We also have a significant amount of selective blindness on this score. That is, those on the receiving end of a bunch of government policy preferences honestly do not realize that any part of their success is due to that. Not just to their personal merits and hard work.

Not that they necessarily are without merit. Not that they haven't worked hard, as many have. But others who have worked equally hard, but not benefited from government preferences, have done less well.

Get those blinders off (no, I have no idea how to make that happen) and a lot of bad policies would get changed.

Many of them are quite aware of the breaks they get from government.

Why else do they return the favour ... ?
https://www.politico.eu/article/jimmy-wales-twitter-should-ban-trump/

The extremes of wealth we see are not something handed down by God.

True, but, no matter what you do, the Pareto principle will try to assert itself at every turn.

The government maintained the AT&T monopoly for many decades after it shouldn't have been created in the first place.

It's not that simple.

The 1930s were the decade of the big industrial labs: AT&T's Bell Telephone Laboratories, RCA's Sarnoff Labs, etc, etc. Most were either protected monopolies (AT&T) or trusts that kept new companies out by way of a shared patent pool. This arrangement served the federal government extraordinarily well during WWII and well into the Cold War. These were the kinds of resources that the military could tell, "Make the radar work," or "Run this national lab that's working on critical weapons technology," and then leave them alone. They also routinely generated Nobel prizes and spun off tech that turned out to be critical later: eg, transistors at Bell Labs, CMOS and thin-film fabrication at Sarnoff.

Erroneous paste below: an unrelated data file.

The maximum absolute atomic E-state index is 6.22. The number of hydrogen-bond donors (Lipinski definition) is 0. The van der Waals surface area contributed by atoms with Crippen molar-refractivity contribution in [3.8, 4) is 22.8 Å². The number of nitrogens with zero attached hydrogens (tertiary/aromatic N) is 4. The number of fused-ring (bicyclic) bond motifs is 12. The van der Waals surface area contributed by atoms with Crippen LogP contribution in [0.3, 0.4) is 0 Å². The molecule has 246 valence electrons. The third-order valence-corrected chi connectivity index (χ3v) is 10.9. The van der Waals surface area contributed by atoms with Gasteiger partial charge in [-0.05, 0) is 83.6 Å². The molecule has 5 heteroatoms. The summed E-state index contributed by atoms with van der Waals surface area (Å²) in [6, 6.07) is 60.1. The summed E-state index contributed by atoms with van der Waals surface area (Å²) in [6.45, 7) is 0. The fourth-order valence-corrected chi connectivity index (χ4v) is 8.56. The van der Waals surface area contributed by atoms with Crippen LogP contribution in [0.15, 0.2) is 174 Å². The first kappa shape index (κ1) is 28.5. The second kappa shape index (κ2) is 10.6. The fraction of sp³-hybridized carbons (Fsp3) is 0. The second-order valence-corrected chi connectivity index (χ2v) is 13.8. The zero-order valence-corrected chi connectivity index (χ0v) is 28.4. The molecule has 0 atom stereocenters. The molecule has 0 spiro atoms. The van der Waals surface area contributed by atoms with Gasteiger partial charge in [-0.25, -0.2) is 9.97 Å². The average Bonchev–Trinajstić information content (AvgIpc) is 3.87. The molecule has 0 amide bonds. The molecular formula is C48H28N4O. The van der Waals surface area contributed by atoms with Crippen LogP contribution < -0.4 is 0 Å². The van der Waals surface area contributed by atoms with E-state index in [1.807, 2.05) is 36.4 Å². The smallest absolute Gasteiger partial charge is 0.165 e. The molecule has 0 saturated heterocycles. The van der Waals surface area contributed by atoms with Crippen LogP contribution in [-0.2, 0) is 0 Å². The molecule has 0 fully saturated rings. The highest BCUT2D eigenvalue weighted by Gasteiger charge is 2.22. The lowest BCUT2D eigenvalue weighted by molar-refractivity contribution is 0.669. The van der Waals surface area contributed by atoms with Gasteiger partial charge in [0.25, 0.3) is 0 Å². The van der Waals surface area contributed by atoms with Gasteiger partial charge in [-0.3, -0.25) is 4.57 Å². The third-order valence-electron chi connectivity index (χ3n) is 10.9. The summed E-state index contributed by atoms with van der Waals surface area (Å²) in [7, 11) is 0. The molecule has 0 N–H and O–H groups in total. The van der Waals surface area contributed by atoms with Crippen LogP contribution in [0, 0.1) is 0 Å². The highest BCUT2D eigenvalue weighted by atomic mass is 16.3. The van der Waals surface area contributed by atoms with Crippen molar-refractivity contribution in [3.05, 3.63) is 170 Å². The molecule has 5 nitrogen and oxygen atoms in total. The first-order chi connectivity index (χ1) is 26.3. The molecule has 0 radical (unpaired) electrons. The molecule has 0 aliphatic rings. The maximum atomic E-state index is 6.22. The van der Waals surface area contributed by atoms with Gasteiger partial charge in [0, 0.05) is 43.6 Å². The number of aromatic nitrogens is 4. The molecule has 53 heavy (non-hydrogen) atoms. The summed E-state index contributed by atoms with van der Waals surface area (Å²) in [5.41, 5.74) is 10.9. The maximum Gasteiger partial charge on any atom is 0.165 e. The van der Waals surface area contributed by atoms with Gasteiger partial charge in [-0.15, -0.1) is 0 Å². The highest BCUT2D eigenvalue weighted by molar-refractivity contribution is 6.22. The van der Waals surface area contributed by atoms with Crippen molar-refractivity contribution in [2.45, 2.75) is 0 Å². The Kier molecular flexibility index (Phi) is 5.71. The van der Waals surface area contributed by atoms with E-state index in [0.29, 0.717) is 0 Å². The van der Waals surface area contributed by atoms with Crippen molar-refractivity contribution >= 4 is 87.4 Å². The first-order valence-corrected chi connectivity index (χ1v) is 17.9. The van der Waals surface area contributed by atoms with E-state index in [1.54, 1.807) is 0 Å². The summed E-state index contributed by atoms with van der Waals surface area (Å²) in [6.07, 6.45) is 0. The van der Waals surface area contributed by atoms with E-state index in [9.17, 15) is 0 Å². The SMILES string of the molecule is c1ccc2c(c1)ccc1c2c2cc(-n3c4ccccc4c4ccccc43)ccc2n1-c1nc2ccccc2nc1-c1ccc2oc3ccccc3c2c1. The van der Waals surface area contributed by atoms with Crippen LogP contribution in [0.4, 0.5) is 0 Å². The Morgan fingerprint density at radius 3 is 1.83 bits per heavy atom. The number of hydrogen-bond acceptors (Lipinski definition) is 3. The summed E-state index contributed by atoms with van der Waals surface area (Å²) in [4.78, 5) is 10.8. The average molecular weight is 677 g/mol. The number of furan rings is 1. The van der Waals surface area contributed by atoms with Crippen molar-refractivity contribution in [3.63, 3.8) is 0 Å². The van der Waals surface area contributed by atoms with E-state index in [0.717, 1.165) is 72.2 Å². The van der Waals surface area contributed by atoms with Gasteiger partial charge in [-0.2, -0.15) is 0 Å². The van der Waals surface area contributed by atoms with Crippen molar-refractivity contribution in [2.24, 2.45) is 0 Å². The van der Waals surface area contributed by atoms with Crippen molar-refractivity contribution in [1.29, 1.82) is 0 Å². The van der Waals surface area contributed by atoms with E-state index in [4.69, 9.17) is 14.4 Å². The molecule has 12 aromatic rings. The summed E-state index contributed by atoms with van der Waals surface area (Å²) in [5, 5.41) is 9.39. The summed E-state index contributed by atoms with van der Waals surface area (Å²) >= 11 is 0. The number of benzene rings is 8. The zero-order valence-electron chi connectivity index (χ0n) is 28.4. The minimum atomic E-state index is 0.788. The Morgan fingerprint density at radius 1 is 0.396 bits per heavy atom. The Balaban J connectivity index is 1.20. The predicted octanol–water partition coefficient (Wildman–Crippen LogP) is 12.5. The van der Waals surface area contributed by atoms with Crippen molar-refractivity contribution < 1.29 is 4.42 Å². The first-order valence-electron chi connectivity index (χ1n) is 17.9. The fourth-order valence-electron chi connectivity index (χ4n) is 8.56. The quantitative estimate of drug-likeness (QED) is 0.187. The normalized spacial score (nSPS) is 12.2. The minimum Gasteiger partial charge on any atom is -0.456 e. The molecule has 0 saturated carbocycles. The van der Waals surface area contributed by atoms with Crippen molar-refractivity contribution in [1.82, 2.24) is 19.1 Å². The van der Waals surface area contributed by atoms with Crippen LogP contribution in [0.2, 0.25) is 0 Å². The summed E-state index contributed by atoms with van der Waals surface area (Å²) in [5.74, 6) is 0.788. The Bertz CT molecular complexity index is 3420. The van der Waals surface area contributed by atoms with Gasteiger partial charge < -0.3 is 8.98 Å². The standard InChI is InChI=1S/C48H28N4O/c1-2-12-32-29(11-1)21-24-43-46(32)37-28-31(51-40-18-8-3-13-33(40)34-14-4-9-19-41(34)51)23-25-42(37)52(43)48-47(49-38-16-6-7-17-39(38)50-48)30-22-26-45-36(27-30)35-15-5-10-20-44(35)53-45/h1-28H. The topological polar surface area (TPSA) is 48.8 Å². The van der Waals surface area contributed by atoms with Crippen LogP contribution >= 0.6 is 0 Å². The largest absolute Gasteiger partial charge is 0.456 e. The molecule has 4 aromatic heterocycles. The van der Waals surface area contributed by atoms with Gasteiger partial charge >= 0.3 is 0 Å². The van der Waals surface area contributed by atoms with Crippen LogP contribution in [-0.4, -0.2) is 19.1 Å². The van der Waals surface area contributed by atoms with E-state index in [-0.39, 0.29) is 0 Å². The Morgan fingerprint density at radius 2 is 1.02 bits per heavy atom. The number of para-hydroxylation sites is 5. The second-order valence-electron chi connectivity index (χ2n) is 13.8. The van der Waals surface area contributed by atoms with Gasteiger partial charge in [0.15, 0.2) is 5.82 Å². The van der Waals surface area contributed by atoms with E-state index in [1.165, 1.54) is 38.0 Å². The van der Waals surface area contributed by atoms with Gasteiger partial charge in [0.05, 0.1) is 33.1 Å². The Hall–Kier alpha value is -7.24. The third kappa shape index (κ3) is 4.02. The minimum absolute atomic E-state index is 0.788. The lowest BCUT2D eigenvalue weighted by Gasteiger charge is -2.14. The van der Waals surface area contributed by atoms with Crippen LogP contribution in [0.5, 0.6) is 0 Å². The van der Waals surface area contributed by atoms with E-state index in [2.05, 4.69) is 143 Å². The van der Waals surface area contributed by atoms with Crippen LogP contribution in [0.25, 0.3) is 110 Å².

In the 1960s and especially the 1970s the whole model fell apart. Not least because so much of new tech was being done in California, using a model with employees jumping from this company to that when they couldn't sell a new idea to management. The big industrial labs were a place where an engineer spent their entire career, and were very much East Coast things.